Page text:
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China’s Iron Ore Imports Up 6.5% During 2020

Seaborne iron ore trade continued to be dominated by China, even more so, during the pandemic. In its latest weekly report, shipbroker Banchero Costa said that “seaborne iron ore trade remained relatively resilient in 2020, at least in Asia, despite the global economic impact from COVID-19. Global iron ore imports in 2020 increased by a marginal +0.2% y-o-y to 1514 mln tonnes, according to vessel tracking data from Refinitiv. That said, there has been a sharp polarisation between China and pretty much the rest of the world. In the 12 months of 2020, Mainland China imported 1104 mln tonnes of iron ore by sea, according to vessel tracking data from Refinitiv. This represented a +6.5% increase year-on-year, from the 1036 mln tonnes imported in 2019. The rest of the world (RoW), however, imported just 410 mln tonnes of iron ore in 2020, down -13.2% year-on-year from 473 mln tonnes in 2019”.

Source: banchero costa &c s.p.a.

The shipbroker added that “mainland China now accounts for 73% of all iron ore seaborne trade. On a quarterly basis, 2020 was fairly volatile. In the first 3 months of 2020, China imported just 257.1 mln tonnes of iron ore, down -2.0% y-o-y. Whilst this is always the quietest part of the year due to the Chinese New Year (Spring Festival) holidays and raining season in Brazil, this year it was even quieter than usual. The second quarter of 2020 was impressive though. China imported 268.1 mln tonnes of iron ore in AprilJune 2020, up +18.2% y-o-y. In the third quarter, imports surged further to 294.6 mln tonnes, which was up +9.4% y-o-y from the same quarter in 2019. The peak of the year was October 2020, with 107.0 mln tonnes of iron ore arriving at Chinese ports, an alltime record. However, things cooled down a bit in the final two months. In November 2020, arrivals at Chinese ports were down to 90.7 mln tonnes, down -15.3% month-onmonths, although still up +2.7% year-on-year. In December 2020, arrivals were down to 86.2 mln tonnes, the lowest since March 2020. This was -4.9% month-on-month and -10.2% yearon-year. This was surprising, as December is normally always a busy month, but perhaps it’s a compensation for the above-expectation volumes seen earlier in the year”, the shipbroker said.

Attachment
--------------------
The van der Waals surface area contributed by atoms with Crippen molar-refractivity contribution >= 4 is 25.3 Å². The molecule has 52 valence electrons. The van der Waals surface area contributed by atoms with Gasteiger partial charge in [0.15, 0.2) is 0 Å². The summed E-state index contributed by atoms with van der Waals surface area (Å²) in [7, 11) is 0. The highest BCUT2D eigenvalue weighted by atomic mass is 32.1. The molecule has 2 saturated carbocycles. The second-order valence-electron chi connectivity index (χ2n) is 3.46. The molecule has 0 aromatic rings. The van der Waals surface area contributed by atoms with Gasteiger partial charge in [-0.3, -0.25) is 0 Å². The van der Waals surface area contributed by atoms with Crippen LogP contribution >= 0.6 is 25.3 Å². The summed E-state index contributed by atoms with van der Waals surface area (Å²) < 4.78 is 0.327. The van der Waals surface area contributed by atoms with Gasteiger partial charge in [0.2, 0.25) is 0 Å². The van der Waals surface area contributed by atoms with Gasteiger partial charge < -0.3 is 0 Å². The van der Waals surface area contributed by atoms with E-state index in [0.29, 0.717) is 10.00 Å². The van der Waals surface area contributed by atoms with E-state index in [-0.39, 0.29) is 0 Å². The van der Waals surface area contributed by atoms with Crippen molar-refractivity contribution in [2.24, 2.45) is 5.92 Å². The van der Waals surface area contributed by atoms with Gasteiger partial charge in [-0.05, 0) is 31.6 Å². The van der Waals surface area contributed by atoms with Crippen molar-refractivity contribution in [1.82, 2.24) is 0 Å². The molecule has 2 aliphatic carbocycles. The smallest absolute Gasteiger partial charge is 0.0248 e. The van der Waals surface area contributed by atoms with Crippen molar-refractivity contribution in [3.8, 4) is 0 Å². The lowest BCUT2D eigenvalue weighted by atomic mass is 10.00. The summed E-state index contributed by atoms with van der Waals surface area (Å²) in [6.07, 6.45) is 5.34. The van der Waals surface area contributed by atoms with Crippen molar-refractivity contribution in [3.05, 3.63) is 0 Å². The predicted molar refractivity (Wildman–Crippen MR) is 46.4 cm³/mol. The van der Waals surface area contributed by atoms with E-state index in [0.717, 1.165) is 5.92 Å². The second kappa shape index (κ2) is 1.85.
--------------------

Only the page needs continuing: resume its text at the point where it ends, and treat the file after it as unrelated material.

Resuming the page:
According to Banchero Costa, “overall, the fourth quarter clocked in at 283.8 mln tonnes, up +2.0% year-on-year. Iron ore imports to China in 2020 were predominantly from Australia, which also last year accounted for 66% of China’s total volumes. Imports from Australia to China increased by +5.9% y-o-y in the 12 months of 2020, to 731.7 mln tonnes, from 690.7 mln tonnes in 2019, and are also +6.3% higher than the 688.6 mln tonnes in 2018. Direct shipments from Brazil to China also surged in 2020, +7.4% yo-y to 232.6 mln tonnes, up from 216.6 mln tonnes in 2019. This despite all the persisting supply problems in Brazil, but was facilitated by reduced demand from Europe and the Middle East. However, shipments from Malaysia to China (which is trans-shipped Brazilian ore) were down by -33.9% y-o-y to just 11.6 mln tonnes.

Source: banchero costa &c s.p.a.

Arrivals from South Africa to China were up +5.5% y-o-y from 2019 to 35.6 mln tonnes. They are +26.1% up from the same period in 2018. Shipments from the Ukraine were up by +70.5% y-o-y to 15.8 mln tonnes. Volumes from India also jumped by +83.8% y-o-y to 13.7 mln tonnes. Those from Canada were +11.8% yo-y to 13.1 mln tonnes. Arrivals from Peru, on the other hand, were down -12.2% y-o-y to 16.0 mln tonnes in 2020, from 18.2 mln tonnes in 2019”, the shipbroker concluded.
Nikos Roussanoglou, Hellenic Shipping News Worldwide

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